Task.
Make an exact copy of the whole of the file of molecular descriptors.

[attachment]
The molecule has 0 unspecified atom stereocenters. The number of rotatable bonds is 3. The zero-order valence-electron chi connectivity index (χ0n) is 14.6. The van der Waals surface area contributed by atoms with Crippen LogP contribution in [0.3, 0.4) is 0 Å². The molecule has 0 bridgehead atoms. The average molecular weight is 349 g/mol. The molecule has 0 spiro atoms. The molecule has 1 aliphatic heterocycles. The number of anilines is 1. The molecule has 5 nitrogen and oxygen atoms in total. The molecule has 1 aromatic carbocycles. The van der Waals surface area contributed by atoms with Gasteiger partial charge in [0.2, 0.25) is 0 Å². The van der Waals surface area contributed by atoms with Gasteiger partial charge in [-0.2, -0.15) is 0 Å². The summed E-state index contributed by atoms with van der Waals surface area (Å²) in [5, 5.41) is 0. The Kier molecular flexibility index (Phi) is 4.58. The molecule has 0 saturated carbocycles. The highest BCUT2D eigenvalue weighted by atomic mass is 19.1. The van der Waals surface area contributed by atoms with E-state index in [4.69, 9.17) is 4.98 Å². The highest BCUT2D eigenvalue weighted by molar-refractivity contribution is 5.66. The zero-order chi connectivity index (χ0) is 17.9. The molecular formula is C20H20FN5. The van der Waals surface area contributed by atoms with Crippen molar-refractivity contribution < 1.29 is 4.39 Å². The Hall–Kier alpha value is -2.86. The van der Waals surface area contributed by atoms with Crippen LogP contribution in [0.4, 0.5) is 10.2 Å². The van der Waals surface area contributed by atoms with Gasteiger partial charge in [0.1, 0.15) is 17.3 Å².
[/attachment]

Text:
The molecule has 0 unspecified atom stereocenters. The number of rotatable bonds is 3. The zero-order valence-electron chi connectivity index (χ0n) is 14.6. The van der Waals surface area contributed by atoms with Crippen LogP contribution in [0.3, 0.4) is 0 Å². The molecule has 0 bridgehead atoms. The average molecular weight is 349 g/mol. The molecule has 0 spiro atoms. The molecule has 1 aliphatic heterocycles. The number of anilines is 1. The molecule has 5 nitrogen and oxygen atoms in total. The molecule has 1 aromatic carbocycles. The van der Waals surface area contributed by atoms with Gasteiger partial charge in [0.2, 0.25) is 0 Å². The van der Waals surface area contributed by atoms with Gasteiger partial charge in [-0.2, -0.15) is 0 Å². The summed E-state index contributed by atoms with van der Waals surface area (Å²) in [5, 5.41) is 0. The Kier molecular flexibility index (Phi) is 4.58. The molecule has 0 saturated carbocycles. The highest BCUT2D eigenvalue weighted by atomic mass is 19.1. The van der Waals surface area contributed by atoms with E-state index in [4.69, 9.17) is 4.98 Å². The highest BCUT2D eigenvalue weighted by molar-refractivity contribution is 5.66. The zero-order chi connectivity index (χ0) is 17.9. The molecular formula is C20H20FN5. The van der Waals surface area contributed by atoms with Crippen molar-refractivity contribution < 1.29 is 4.39 Å². The Hall–Kier alpha value is -2.86. The van der Waals surface area contributed by atoms with Crippen LogP contribution in [0.4, 0.5) is 10.2 Å². The van der Waals surface area contributed by atoms with Gasteiger partial charge in [0.1, 0.15) is 17.3 Å².